|Birth: ||Nov. 20, 1952|
|Death: ||Mar. 2, 2009|
'EXTREME MAKEOVER' FAMILY MOURNS LOSS OF FATHER GEORGE KADZIS
Aggressive brain cancer kept George Kadzis from ever seeing family's new home
George Kadzis got to run his hands over a model of the new home. His wife, Barbara, was planning for him to spend a night or two to "leave his presence" in the new home.
But aggressive brain cancer kept Kadzis from ever seeing the home. He died early Monday — barely 48 hours after his family received a new home from ABC's "Extreme Makeover: Home Edition."
Kadzis, 56, was a dentist with the Florida Department of Corrections. He and his wife were the parents of 10 children, including six children adopted from China since 2001.
Hundreds of volunteers helped build the family's new home on the east side of Tallahassee in six days. The family moved in Friday — two days before Kadzis died.
"I believe he hung in there for the house to be finished to make sure Barbara and the kids were taken care of," said family friend Trish Kurowski, who nominated the family for the TV show makeover. "He was totally about his family."
Kadzis had survived brain cancer surgery in 2005 before being diagnosed with brain cancer again last Thanksgiving. He continued working as a dentist at the Wakulla Correctional Institute through Jan. 30. He went into Tallahassee Memorial Hospital on Feb. 19 — the night before ABC came to the family's doorstep to announce they were chosen from six finalists to receive a new home.
Sunday afternoon, Kadzis seemed better than he had been in days.
"I kissed him. I said 'I'll see you in the morning, I promise,' " said Barbara Kadzis. "I said 'I love you.' And he said, 'I love you.' "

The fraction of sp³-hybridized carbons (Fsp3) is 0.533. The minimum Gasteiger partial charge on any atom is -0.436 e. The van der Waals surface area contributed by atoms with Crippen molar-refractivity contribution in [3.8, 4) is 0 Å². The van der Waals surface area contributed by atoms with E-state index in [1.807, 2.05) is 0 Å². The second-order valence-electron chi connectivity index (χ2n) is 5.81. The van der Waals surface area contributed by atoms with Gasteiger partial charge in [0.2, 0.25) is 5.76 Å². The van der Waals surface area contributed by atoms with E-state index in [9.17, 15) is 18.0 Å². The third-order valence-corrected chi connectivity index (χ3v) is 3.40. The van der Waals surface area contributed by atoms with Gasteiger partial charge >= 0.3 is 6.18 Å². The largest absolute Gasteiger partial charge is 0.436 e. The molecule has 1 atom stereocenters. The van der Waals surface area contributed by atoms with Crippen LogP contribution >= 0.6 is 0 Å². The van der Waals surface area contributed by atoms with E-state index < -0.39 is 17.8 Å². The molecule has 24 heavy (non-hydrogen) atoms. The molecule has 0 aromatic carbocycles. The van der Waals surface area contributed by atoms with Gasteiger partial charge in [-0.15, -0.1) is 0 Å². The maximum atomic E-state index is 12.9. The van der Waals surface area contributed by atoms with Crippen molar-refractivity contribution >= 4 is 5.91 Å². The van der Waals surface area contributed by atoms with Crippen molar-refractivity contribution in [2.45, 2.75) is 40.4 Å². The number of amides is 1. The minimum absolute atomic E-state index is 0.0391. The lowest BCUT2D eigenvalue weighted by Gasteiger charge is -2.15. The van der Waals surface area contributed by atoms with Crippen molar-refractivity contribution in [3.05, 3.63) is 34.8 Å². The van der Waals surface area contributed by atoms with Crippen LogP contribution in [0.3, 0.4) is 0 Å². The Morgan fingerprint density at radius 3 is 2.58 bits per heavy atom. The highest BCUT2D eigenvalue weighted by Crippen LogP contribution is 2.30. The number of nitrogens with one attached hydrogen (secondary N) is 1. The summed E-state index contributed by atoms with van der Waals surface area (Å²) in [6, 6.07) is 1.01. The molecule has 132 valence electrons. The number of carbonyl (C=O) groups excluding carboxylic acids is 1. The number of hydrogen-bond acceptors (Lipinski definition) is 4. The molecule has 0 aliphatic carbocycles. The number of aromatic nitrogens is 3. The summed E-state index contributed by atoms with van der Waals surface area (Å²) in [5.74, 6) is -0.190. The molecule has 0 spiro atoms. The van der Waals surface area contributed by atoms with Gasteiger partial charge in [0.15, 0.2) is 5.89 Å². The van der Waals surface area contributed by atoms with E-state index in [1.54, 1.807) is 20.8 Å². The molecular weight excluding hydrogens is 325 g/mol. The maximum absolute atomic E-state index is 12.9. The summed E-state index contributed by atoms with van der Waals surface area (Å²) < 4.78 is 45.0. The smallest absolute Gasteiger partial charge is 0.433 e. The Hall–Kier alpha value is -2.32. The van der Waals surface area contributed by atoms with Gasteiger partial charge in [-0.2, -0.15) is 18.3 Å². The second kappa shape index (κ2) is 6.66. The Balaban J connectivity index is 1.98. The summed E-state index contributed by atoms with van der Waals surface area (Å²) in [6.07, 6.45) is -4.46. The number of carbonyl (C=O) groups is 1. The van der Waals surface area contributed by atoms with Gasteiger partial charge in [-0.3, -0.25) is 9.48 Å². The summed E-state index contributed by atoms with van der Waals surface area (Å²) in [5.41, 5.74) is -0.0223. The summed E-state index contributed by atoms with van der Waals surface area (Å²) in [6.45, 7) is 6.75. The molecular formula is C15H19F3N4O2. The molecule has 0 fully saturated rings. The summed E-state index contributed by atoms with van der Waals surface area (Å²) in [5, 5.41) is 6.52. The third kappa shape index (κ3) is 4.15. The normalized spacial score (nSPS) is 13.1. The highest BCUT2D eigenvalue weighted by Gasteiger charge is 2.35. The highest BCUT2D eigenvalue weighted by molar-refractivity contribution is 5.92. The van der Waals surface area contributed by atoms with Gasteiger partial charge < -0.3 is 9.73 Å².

But Monday at 4:44 a.m. — the time he normally awoke to take a morning run — Kadzis died. The couple had been married 19 years and had a son together. Barbara Kadzis also had three sons from a previous marriage.
George Kadzis was an Army brat, who grew up at posts in France, Japan and the U.S. He graduated from dental school in 1978 — fulfilling a career ambition he'd had since fifth grade.
He practiced in South Florida before joining the Department of Corrections in 1994. He transferred to Tallahassee in 1999.
"It takes a special person (to be a dentist in the prison system). Someone who is committed and for whom money is not a motivation," said Tom Shields, director of dental services for the Department of Corrections. "That was George. He was very dedicated."
There will be a viewing Thursday from 6 p.m. to 8 p.m. at Culley's MeadowWood Chapel (Riggins Road). The funeral is at 10 a.m. Friday at Blessed Sacrament Catholic Church.
Published in the Tallahassee Democrat on Tuesday, March 3, 2009
Created by: ReLyRoTh
Record added: Mar 03, 2009
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